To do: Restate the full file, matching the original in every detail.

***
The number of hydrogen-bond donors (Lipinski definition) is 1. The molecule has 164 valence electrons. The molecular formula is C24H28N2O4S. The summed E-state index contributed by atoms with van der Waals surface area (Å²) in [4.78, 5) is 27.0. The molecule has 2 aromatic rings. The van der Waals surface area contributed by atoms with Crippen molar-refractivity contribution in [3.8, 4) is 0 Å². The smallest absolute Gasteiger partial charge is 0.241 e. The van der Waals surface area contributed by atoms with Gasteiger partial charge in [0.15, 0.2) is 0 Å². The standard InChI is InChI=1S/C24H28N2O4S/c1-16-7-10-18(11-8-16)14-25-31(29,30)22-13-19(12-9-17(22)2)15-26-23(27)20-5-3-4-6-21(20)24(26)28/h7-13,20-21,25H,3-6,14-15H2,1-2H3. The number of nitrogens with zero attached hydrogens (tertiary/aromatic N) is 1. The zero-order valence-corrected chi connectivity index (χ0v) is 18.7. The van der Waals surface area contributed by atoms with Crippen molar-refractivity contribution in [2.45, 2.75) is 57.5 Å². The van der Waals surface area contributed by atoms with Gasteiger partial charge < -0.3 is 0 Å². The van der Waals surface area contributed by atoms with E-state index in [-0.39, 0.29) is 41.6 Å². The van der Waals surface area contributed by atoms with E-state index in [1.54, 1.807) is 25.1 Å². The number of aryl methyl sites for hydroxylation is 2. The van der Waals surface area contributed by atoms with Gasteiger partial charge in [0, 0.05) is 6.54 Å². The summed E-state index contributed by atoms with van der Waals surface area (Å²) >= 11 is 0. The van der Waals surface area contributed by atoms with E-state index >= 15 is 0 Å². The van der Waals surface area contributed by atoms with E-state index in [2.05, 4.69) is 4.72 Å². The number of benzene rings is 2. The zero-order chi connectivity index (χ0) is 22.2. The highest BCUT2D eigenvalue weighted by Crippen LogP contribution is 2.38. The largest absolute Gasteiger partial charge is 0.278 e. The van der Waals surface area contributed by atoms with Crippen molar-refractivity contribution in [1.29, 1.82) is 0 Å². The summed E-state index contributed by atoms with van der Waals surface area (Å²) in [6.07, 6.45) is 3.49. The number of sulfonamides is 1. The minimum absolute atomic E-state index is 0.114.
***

The number of hydrogen-bond donors (Lipinski definition) is 1. The molecule has 164 valence electrons. The molecular formula is C24H28N2O4S. The summed E-state index contributed by atoms with van der Waals surface area (Å²) in [4.78, 5) is 27.0. The molecule has 2 aromatic rings. The van der Waals surface area contributed by atoms with Crippen molar-refractivity contribution in [3.8, 4) is 0 Å². The smallest absolute Gasteiger partial charge is 0.241 e. The van der Waals surface area contributed by atoms with Gasteiger partial charge in [0.15, 0.2) is 0 Å². The standard InChI is InChI=1S/C24H28N2O4S/c1-16-7-10-18(11-8-16)14-25-31(29,30)22-13-19(12-9-17(22)2)15-26-23(27)20-5-3-4-6-21(20)24(26)28/h7-13,20-21,25H,3-6,14-15H2,1-2H3. The number of nitrogens with zero attached hydrogens (tertiary/aromatic N) is 1. The zero-order valence-corrected chi connectivity index (χ0v) is 18.7. The van der Waals surface area contributed by atoms with Crippen molar-refractivity contribution in [2.45, 2.75) is 57.5 Å². The van der Waals surface area contributed by atoms with Gasteiger partial charge < -0.3 is 0 Å². The van der Waals surface area contributed by atoms with E-state index in [-0.39, 0.29) is 41.6 Å². The van der Waals surface area contributed by atoms with E-state index in [1.54, 1.807) is 25.1 Å². The number of aryl methyl sites for hydroxylation is 2. The van der Waals surface area contributed by atoms with Gasteiger partial charge in [0, 0.05) is 6.54 Å². The summed E-state index contributed by atoms with van der Waals surface area (Å²) >= 11 is 0. The van der Waals surface area contributed by atoms with E-state index >= 15 is 0 Å². The van der Waals surface area contributed by atoms with E-state index in [2.05, 4.69) is 4.72 Å². The number of benzene rings is 2. The zero-order chi connectivity index (χ0) is 22.2. The highest BCUT2D eigenvalue weighted by Crippen LogP contribution is 2.38. The largest absolute Gasteiger partial charge is 0.278 e. The van der Waals surface area contributed by atoms with Crippen molar-refractivity contribution in [1.29, 1.82) is 0 Å². The summed E-state index contributed by atoms with van der Waals surface area (Å²) in [6.07, 6.45) is 3.49. The number of sulfonamides is 1. The minimum absolute atomic E-state index is 0.114.